. "Case Study 54: Childhood Asthma and Indoor Enviromental Risk Factors." Environmental Medicine: Integrating a Missing Element into Medical Education. Washington, DC: The National Academies Press, 1995.
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Environmental Medicine: Integrating a Missing Element into Medical Education
24, 28, 33, 40), it was an independent risk factor in this study. Unfortunately, sample size became too small to determine whether the delivery of heat through forced air, radiant heat, or water radiators modified that effect.
It is not clear why the present study did not find that boys were at increased risk of asthma because many previous studies did (12, 19, 22, 25, 50), although not all (20). Finally, contrary to most studies (14, 19, 25, 40, 50, 51), the present study showed an association between asthma and breast feeding. Only one other study reported that breast feeding was a protective factor (19). The younger age of our study subjects is a likely explanation for these discrepancies. Indeed, the protective effect may not last beyond early infancy.
Misclassification of outcome is a potential concern in most studies of childhood asthma, including this one. However, had many cases not been asthmatics and many controls underdiagnosed, it is unlikely that the study would have shown increased risks for markers of atopy, family history, and previous infections. Potential selection bias needs to be addressed. Controls living in the same census tract were considered a reasonable choice for the study base. However, only families who still resided at the address given in the files were sampled as controls. If the studied factors were associated with mobility, then the proportion of controls exposed to these factors would have been underestimated in this study. There are some indications that this was not the case. For instance, a recent national survey (52) showed that among Quebec women aged 20–44 years in 1986, 37.5 percent were regular smokers, which is identical to the proportion found among control mothers in this study. In addition, in 1983, the prevalence of asthma in 3- and 7-year-old children in Montreal was estimated to be 6.4 percent (53), which is close to the 5.4 percent found among controls in the present study. We also note that socioeconomic factors, which may be associated with mobility, were controlled for in the analysis.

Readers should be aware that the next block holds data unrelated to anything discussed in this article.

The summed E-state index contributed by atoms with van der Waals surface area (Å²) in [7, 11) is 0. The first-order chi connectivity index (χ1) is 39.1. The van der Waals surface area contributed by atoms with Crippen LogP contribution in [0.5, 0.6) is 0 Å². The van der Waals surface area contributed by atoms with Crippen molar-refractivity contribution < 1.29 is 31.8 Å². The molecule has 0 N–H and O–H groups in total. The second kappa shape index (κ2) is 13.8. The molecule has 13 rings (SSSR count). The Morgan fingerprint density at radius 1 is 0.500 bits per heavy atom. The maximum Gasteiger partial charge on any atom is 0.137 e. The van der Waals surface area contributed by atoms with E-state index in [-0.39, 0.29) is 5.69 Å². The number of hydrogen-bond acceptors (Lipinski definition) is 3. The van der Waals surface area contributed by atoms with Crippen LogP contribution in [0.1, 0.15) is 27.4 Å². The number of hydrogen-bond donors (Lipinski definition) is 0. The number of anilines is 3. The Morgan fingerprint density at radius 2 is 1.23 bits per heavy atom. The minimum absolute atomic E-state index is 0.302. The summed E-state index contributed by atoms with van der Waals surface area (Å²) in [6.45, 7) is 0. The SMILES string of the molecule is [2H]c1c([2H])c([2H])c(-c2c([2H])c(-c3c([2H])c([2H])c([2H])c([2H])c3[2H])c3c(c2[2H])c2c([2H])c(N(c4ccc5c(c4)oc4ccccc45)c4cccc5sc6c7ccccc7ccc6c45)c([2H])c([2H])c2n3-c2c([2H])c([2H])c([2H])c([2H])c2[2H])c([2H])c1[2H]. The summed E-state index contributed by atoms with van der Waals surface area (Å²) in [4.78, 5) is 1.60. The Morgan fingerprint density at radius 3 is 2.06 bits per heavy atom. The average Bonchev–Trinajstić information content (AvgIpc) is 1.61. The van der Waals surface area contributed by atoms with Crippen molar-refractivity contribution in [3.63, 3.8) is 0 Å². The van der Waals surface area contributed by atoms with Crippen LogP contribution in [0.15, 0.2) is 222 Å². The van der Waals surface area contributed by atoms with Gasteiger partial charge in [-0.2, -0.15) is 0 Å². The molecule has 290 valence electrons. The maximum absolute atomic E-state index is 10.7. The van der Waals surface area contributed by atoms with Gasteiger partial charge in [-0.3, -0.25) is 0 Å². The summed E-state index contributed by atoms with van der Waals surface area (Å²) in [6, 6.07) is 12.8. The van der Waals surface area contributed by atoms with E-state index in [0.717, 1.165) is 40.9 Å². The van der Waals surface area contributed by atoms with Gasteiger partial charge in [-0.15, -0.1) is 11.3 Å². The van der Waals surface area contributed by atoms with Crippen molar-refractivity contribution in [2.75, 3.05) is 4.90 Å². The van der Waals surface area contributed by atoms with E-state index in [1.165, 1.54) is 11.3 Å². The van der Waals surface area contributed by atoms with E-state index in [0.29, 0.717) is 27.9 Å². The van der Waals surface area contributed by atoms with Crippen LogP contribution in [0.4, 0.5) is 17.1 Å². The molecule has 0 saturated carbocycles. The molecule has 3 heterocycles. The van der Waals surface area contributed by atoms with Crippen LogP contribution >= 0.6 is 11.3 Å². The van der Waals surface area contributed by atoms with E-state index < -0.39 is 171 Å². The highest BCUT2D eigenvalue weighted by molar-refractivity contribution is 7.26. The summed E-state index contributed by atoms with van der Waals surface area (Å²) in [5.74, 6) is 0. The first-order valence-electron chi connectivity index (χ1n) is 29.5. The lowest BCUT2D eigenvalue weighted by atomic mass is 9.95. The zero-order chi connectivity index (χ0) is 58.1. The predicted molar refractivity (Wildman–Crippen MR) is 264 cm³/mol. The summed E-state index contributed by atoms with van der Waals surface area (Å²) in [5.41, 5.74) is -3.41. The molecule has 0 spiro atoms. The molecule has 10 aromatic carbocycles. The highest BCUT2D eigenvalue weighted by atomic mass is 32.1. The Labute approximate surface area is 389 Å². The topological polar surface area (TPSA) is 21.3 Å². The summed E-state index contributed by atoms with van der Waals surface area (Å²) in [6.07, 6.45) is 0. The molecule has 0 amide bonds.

In conclusion, this incident density case-control study showed that even after accounting for personal susceptibility, family history, past infections, and factors related to the indoor environment contribute significantly to the incidence of asthma. For future studies to have a greater impact on public health, it will be necessary to assess exposure-response relations and to relate findings to suggested protective standards. Obtaining reliable quantitative measurements will be the challenge to future studies.
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